And defendants’ financial obligations don’t cease once they leave prison. Subject to electronic monitoring? You’ll pay $105 a week. Undergo urinalysis? $25 each time. Do a stint at a residential drug treatment center? That’ll be $10,000. Released on probation or placed in a halfway house? $25 a day. Everyone convicted of a felony must pay at least $100, but courts can raise the fine above $1,200.

Because the state does not keep track of all these charges, no one knows exactly how many ex-felons still owe fines, fees, and restitution. But all available data suggests that the vast majority of them never pay back all this money. According to WLRN, Florida courts levied $1 billion in felony fines between 2013 and 2018—and only 19 percent of that money was paid back each year. There are more than $278 million in outstanding court fines in Miami-Dade County, and $195.8 million in Palm Beach County, which charges interest on court debt. (Private debt collectors can recover this money, with commissions of up to 40 percent of the fine.) Florida Court Clerks & Comptrollers estimates that circuit criminal courts, which try most felonies, collect fines and fees at a rate of just 20.55 percent. If 79.45 percent of Florida’s ex-felons owe these debts, then Republicans’ new bill could disenfranchise 1,112,300 people.

Perhaps recognizing the startling sweep of its bill, Republicans tossed in one concession: Courts can terminate an ex-felon’s financial obligations or convert them into community service, “unless otherwise prohibited by law.” The problem with this provision is that most “financial obligations” are required by law, and it’s ambiguous which fines courts have the authority to waive. Moreover, few if any people will know how they can capitalize upon this vague new procedure to restore their civil rights. And even if they figure out how to get a motion before a court, judges may have no idea how they are supposed to rule.

There are other strange and sloppy aspects to the new measure. For instance, it creates a “work group” to implement a standardized process by which ex-felons can regain the franchise, but it leaves the details hazy. Its main job is to inform the legislature (by November 2019) how the state should identify individuals who qualify to vote under Amendment 4, meaning GOP lawmakers will get another chance to narrow the law down the road. For at least six more months, then, ex-felons’ voting rights will remain in limbo while this “work group” susses out the process. A Senate Republican who helped craft the measure estimates that this effort—which is entirely unnecessary, since the amendment should be self-executing—will cost Florida millions of dollars.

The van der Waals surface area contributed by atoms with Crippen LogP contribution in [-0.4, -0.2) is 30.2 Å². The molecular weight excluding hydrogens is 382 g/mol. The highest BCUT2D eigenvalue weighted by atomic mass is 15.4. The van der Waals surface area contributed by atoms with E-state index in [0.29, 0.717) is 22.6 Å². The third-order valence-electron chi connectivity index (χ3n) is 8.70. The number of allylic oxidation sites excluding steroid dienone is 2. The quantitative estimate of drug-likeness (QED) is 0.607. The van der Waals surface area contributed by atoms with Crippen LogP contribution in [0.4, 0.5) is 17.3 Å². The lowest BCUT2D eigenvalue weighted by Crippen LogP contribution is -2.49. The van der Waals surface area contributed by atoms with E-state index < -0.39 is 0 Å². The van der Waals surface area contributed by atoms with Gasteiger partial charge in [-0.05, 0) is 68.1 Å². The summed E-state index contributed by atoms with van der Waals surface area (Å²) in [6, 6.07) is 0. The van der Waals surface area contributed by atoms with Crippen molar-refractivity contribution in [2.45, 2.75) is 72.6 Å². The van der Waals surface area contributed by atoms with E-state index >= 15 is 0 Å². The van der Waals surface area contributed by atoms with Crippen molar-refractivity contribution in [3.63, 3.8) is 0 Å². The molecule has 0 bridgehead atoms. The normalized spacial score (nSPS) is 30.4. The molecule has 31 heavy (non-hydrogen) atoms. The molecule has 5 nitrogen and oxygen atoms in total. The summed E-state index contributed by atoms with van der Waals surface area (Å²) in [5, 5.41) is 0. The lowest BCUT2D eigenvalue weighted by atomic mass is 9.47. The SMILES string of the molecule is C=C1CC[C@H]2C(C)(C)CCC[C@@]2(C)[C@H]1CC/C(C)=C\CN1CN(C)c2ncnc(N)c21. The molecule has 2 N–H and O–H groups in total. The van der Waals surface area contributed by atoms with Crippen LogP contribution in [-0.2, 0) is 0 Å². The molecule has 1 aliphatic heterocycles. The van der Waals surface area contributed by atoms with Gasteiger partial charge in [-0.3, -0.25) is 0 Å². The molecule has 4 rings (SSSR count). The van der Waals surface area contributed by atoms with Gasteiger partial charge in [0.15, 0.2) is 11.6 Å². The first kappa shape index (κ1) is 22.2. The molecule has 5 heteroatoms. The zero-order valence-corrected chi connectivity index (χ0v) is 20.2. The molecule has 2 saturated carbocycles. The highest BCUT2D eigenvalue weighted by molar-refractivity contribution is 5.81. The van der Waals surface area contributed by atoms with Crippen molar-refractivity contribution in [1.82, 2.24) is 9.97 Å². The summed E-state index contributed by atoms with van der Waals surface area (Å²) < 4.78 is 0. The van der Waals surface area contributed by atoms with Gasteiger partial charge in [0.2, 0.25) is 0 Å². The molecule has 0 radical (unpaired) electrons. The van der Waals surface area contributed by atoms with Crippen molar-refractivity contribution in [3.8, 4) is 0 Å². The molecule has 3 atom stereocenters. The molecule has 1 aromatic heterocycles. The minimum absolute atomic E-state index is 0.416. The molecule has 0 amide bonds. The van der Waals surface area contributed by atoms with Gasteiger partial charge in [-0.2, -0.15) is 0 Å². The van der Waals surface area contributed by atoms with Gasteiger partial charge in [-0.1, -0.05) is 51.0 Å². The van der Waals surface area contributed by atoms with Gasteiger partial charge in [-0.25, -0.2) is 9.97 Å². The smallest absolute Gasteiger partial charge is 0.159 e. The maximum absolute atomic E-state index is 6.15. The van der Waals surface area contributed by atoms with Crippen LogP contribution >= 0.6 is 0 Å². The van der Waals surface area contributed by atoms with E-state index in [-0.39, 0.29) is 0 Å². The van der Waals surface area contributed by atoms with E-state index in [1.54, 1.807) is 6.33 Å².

Don’t expect courts to stand in the way of this chicanery. Even though the GOP bill looks a lot like an unconstitutional poll tax, the U.S. Supreme Court has recently tolerated voter suppression laws that condition the right to vote on the ability to pay a fee. The Florida Supreme Court, meanwhile, is now dominated by conservatives who appear unlikely to safeguard Amendment 4. Civil rights advocates’ best hope for reversing the new measure is another ballot initiative. But GOP legislators are currently working to restrict citizens’ ability to amend the state constitution via popular vote, so that route may prove impossible as well.

In November, a large number of people voted for both DeSantis and Amendment 4. But by installing another Republican governor, these Floridians ensured that the amendment could never take full effect. The Republican Party believes it can only win elections by suppressing votes. And in Florida, it has perfected the art of disenfranchisement—even when an overwhelming majority of voters literally amend the constitution to protect civil rights.